Review: Planet Occurrence within 0.25 AU of Solar-Type Stars from Kepler

For the second Astronomy Twitter Journal Club meeting we discussed a paper from the Kepler team: Planet Occurrence within 0.25 AU of Solar-Type Stars from Kepler (Howard et al. 2011). Technical problems with twitter took up most of the first half hour of the meeting, so the discussion was a little shorter than it should have been, but it still raised some interesting points.

The paper uses the new data from the Kepler satellite to investigate

“…the distribution of planets as a function of planet radius, orbital period and stellar effective temperature for orbital periods less than 50 days around Solar-type stars”.

After carefully accounting for incompletenesses in their sample, the authors find a larger number of smaller planets with these close-in orbits. This result disagrees with simulations of planet formation which predict a ‘desert’ of planets of this size in this region. They also see fewer hot Jupiters in their sample than previous surveys which used the radial velocity technique. For a fuller summary of the paper, see this post over at the astrobites blog.

Hot Jupiter fraction mismatch

The first major point that came up for discussion was the discrepancy in the number of hot Jupiters between Kepler and the radial velocity (RV) surveys:

so I think 1 of the interesting things is that the hot jupiter fractions don’t match between the RV estimates and Kepler – @megschwamb

occurrence of hot Jupiters in the Kepler field is only 40% that in the Solar neighborhood (ie corrected RV values ) – @megschwamb

One solution put forward to explain this is that the two methods probe different regions of the Galaxy, containing different populations of stars. However, this solution is unsatisfactory:

no they can’t. That would imply large abundance variations over small scales in galactic terms – @Matt_Burleigh

As is often the case in astronomy, this is something that is likely to be answered with new instruments:

I’m interested to see what Corot sees – because they observe more fields at different pointings – @megschwamb

so if it’s a Kepler field effect we should see the Corot obs agree with the RV numbers – I think? – @megschwamb

The tip of the iceberg?

The discussion then moved onto how planets migrate, and what we think happened in our own Solar System (SS):

we’ve had planetesimal driven migration in the SS – (aka Nice model) giant planets were in a compact configuration and then Jupiter and Saturn cross a resonance pump up eccentricities and start scattering planetesimals driving all the giant planets to move – jupiter moves inward everybody moves outward Neptune moved as much as ~10 AU – @megschwamb

The Kepler observations haven’t been going on long enough to detect even closer in planets so it’s possible there are many more planets still to find:

I think that’s the question we all want to answer but it will take 3 years to really start to believe 1 AU planet transits – @megschwamb

The high precision of the data may even be good enough to detect something Earth sized at an Earth distance.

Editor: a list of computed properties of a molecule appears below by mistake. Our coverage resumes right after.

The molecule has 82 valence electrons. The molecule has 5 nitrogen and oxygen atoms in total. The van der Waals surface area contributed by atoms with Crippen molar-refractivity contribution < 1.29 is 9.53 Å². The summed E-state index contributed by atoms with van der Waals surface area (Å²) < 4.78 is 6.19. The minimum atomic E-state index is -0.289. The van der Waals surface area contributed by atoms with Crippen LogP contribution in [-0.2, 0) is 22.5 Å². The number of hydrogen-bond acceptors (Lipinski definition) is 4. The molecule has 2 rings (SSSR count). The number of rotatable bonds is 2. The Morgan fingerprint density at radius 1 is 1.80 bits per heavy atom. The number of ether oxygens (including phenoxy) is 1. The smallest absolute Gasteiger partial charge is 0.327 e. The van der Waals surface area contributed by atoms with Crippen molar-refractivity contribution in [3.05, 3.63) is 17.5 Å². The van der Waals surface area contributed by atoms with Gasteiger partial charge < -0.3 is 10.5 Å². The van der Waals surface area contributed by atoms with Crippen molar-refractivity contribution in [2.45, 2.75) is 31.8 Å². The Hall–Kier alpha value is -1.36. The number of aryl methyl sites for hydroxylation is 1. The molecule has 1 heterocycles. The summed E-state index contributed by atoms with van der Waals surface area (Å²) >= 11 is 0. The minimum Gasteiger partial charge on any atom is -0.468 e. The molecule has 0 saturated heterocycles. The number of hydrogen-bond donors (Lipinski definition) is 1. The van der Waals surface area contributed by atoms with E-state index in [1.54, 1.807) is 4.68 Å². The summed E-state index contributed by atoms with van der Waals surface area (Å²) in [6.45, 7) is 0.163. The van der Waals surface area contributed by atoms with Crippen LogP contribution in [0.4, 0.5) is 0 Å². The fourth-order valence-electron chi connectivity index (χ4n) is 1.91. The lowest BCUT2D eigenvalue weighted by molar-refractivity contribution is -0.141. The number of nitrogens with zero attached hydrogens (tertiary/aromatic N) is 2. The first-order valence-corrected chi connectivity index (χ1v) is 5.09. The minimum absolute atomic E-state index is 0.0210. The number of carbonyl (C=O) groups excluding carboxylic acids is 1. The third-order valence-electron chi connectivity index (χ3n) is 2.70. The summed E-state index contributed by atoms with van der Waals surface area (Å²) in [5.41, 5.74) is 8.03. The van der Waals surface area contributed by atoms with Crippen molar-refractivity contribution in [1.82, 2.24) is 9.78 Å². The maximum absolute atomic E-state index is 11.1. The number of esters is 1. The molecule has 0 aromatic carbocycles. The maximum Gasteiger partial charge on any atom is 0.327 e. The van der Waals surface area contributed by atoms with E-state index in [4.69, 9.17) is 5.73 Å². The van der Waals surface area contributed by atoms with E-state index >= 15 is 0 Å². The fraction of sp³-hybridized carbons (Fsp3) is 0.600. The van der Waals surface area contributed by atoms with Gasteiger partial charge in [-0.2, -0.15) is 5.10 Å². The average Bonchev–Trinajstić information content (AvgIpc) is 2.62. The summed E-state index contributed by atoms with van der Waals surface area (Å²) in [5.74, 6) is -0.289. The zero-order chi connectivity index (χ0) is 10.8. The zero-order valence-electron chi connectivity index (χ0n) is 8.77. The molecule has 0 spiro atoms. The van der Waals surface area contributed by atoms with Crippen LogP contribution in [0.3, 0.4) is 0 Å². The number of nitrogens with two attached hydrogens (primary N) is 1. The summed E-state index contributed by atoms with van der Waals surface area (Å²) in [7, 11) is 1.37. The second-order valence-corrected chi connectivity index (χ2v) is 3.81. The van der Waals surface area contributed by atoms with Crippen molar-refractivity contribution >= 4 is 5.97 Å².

Issues with the sample selection

One of the potential problems with the results presented in the paper is that planets could have been missed from the sample, since the efficiency at which Kepler could detect this sort of planet comes from assuming a high signal to noise (SNR) threshold:

there are no efficiency estimates currently from injecting simulating transits into the kepler lightcurves and seeing what fraction are detected – this paper assumes a SNR 10 threshold and calculates the detection efficiency from that – @megschwamb

The problem with this assumption is that any variability in the stars being studied could affect how many planets could be detected around them. However the Planet Hunters project, where the public can search for planets using the Kepler lightcurves, could help with understanding any biases that might be present:

…@planethunters can give an independent estimate of the planet/radii frequency in the Kepler field – @megschwamb

Exactly — so if it’s something in the Kepler pipeline, @planethunters may find it? – @vrooje

Conclusions

The paper was well received overall, and I think we’re all looking forward to more exciting Kepler results in the near future:

I think this paper is an impressive demonstration of Kepler’s potential to really nail down the stats in this field – @astronomyjc

and we’ve just scratched the surface – this is the first 4 months of data – @megschwamb

I feel like I learned a lot; this was a good paper. Still have questions about metallicity/formation models. – @vrooje

I agree that this is an exciting starter. I’ll be good to see the diversity of papers that come from these data – @brucesibthorpe

I’ll end here with the final sentence from the paper:

“Clearly an extended mission of an additional ~3 yr is needed to bring planets of 1 Earth-radius to SNR > 7.”

Which, as @vrooje pointed out,

…echoes Debra Fischer at #aas218 : the point isn’t planets, but life.

Full transcript of meeting

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